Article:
Lynn Shelton's heavily improvised movie about Civil War truthers features a revelatory performance from Marc Maron
SWORD OF TRUST (Lynn Shelton). 89 minutes. Opens July 19. See listing. Rating: NNNN
After a few years working in episodic television and scripted dramas, Lynn Shelton is back in her happy place with her new feature Sword Of Trust: mining bittersweet character comedy from insecurity and confusion. It’s like she’s never been away.
Sword Of Trust marks a return to the signature style Shelton established in her breakout features Humpday and Your Sister’s Sister – seriocomic, heavily improvised, open to digressions and revelations from actors who appear to be figuring out their characters right in front of us. When it all clicks, it’s thrilling. And even when things don’t snap together perfectly, there’s enough going on in a given scene to keep us invested in seeing what happens in the next one.
This one works straight through. A shaggy-dog story about four people brought together by a Union sword that appears to prove the South won the Civil War, it’s a slow-motion farce built around a powerhouse performance I just did not see coming.
That’s no disrespect to Marc Maron, by the way he’s been consistently entertaining on GLOW as Sam Sylvia, the washed-up horror director turned wrestling impresario, and he’s burnished his character-actor bona fides in a number of other projects. I’ve just never seen him do what he does here clearly Shelton, who’s directed a few episodes of GLOW, saw something in him that no one else did, and found a way to bring it out.
Maron plays Mel, a cranky Birmingham pawn-shop owner who finds himself brokering the sale of the eponymous épée for a nervous couple (Jillian Bell, Michaela Watkins). See, the sword is special: it’s the sort of thing people call a “prover item,” physical proof of the North’s surrender long suppressed by the Deep State. It’s not a term Mel has ever heard before, but then he’s never hung out with Confederate War truthers it’s all new territory for him. And there are people who will pay a lot of money for an old sword, if they think this particular sword validates their worldview.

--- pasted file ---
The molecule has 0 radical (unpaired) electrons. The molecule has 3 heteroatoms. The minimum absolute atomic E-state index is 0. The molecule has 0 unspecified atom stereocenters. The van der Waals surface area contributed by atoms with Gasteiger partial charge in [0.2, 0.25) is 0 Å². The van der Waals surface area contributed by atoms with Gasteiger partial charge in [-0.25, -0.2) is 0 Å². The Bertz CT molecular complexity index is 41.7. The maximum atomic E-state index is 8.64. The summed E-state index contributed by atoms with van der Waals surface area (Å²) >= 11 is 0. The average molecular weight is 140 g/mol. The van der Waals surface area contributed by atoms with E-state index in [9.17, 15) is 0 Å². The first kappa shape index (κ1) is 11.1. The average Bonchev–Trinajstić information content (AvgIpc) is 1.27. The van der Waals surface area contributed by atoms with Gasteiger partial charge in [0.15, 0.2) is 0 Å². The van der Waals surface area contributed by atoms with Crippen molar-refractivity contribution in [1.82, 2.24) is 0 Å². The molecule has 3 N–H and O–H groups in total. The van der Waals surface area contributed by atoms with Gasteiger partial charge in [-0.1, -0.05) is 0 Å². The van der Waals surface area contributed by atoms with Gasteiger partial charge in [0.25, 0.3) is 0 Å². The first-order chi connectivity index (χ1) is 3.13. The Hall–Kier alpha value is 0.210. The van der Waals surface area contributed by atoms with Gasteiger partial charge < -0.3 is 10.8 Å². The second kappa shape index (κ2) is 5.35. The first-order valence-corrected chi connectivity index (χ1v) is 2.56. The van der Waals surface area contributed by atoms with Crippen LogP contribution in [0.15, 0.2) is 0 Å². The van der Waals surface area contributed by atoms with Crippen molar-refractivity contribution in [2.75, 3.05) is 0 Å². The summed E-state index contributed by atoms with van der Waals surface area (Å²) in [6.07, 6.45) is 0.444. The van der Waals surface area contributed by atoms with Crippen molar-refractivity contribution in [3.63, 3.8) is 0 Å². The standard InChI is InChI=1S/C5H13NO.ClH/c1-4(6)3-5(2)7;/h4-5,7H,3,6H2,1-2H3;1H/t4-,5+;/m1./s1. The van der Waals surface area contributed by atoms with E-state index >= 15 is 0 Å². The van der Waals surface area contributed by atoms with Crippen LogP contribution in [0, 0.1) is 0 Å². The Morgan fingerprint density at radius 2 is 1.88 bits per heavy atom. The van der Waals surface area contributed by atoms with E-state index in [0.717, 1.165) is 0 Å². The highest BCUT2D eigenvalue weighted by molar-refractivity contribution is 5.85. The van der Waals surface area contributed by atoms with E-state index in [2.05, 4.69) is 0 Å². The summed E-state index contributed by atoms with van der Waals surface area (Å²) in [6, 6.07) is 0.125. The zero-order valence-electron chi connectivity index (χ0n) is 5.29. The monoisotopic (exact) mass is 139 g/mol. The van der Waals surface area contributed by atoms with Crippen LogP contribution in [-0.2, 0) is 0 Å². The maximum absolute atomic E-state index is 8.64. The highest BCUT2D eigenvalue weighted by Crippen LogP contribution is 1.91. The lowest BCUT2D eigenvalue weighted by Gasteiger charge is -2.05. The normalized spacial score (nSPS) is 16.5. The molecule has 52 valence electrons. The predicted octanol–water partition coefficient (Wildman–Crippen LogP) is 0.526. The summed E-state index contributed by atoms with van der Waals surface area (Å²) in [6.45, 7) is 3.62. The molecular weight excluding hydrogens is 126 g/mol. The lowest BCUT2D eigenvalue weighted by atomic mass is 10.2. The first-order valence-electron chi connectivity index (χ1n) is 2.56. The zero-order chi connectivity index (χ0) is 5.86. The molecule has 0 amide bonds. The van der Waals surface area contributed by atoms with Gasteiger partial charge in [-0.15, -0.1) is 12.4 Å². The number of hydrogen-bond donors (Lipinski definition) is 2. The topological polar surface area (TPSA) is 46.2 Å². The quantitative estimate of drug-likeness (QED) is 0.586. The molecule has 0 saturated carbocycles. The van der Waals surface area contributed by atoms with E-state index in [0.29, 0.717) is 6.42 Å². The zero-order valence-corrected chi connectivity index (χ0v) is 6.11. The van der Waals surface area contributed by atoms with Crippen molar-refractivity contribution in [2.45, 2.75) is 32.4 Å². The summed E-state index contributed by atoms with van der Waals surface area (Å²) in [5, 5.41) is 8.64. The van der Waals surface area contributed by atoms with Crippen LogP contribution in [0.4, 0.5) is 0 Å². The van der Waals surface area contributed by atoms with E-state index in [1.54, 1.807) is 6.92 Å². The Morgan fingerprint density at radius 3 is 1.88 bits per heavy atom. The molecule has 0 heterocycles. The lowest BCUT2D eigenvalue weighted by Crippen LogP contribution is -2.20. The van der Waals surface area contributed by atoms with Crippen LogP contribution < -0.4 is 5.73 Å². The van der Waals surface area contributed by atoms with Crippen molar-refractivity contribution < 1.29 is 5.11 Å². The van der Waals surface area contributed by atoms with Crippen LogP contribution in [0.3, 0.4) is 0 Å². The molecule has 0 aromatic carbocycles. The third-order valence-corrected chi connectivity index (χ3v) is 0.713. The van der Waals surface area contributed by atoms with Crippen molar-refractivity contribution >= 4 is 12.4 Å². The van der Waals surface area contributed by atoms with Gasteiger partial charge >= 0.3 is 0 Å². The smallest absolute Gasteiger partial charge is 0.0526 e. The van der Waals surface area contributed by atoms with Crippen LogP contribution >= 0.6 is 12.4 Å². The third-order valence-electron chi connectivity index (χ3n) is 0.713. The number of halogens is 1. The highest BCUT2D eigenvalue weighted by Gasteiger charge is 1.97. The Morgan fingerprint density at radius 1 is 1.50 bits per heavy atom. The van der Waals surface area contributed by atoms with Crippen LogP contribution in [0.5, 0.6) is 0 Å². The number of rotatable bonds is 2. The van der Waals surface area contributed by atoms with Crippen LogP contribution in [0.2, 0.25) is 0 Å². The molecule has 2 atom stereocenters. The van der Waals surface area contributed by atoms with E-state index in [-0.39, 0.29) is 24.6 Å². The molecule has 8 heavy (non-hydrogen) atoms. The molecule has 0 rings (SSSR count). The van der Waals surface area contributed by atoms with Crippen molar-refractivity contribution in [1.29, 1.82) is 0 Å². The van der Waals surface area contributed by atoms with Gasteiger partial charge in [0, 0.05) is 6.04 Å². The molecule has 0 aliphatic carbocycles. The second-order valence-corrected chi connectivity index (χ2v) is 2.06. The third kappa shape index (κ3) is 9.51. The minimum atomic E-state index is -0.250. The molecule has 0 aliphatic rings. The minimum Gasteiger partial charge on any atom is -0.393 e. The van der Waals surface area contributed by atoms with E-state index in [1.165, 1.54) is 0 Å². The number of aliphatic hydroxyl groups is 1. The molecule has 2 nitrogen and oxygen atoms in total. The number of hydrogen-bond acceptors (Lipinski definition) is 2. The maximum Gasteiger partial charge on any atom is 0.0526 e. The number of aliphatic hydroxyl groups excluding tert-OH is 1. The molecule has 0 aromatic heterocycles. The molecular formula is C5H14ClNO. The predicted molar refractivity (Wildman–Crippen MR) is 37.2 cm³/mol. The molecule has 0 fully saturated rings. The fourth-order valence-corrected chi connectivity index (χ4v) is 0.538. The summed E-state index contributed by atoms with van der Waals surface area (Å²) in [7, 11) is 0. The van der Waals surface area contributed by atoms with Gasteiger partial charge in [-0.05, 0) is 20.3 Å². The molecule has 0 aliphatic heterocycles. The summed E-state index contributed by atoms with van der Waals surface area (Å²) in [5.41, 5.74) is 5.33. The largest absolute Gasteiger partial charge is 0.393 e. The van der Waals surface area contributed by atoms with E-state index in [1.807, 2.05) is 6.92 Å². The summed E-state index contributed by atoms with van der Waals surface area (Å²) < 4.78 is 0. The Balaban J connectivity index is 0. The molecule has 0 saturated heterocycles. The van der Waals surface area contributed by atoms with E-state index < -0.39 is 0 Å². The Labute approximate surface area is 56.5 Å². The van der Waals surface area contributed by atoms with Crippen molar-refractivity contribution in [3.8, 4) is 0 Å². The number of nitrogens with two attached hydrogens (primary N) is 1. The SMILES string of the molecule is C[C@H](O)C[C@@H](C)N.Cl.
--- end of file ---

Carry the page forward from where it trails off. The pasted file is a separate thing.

And as Mel, his eminently gullible sidekick (Jon Bass) and their new friends wander haplessly down the rabbit hole of alternate histories and low-information voters, their discoveries – and a long ride in a windowless van – lead our dyspeptic hero to confront his own history, and the things he might have done differently. And that’s when his defensive façade falls away, and we see the person who’s been hiding behind it. It’s revelatory in every sense of the word.
As a riff on the current societal trend of cherry-picking facts to suit one’s personal beliefs, Sword Of Trust probably could have dug a little deeper, but Shelton is more interested in individual psychology than group studies, and by the end of her movie we understand very well what makes her characters tick, not just Mel.
Bell and Watkins are sharp and funny, Bass is endearingly slack-jawed as Mel’s dopey factotum, and Dan Bakkedahl, Toby Huss and Shelton herself turn in vivid cameos. But the movie belongs to Maron, who it turns out is not just a gifted actor but a pretty decent guitar player, too. You’re going to want to check it out.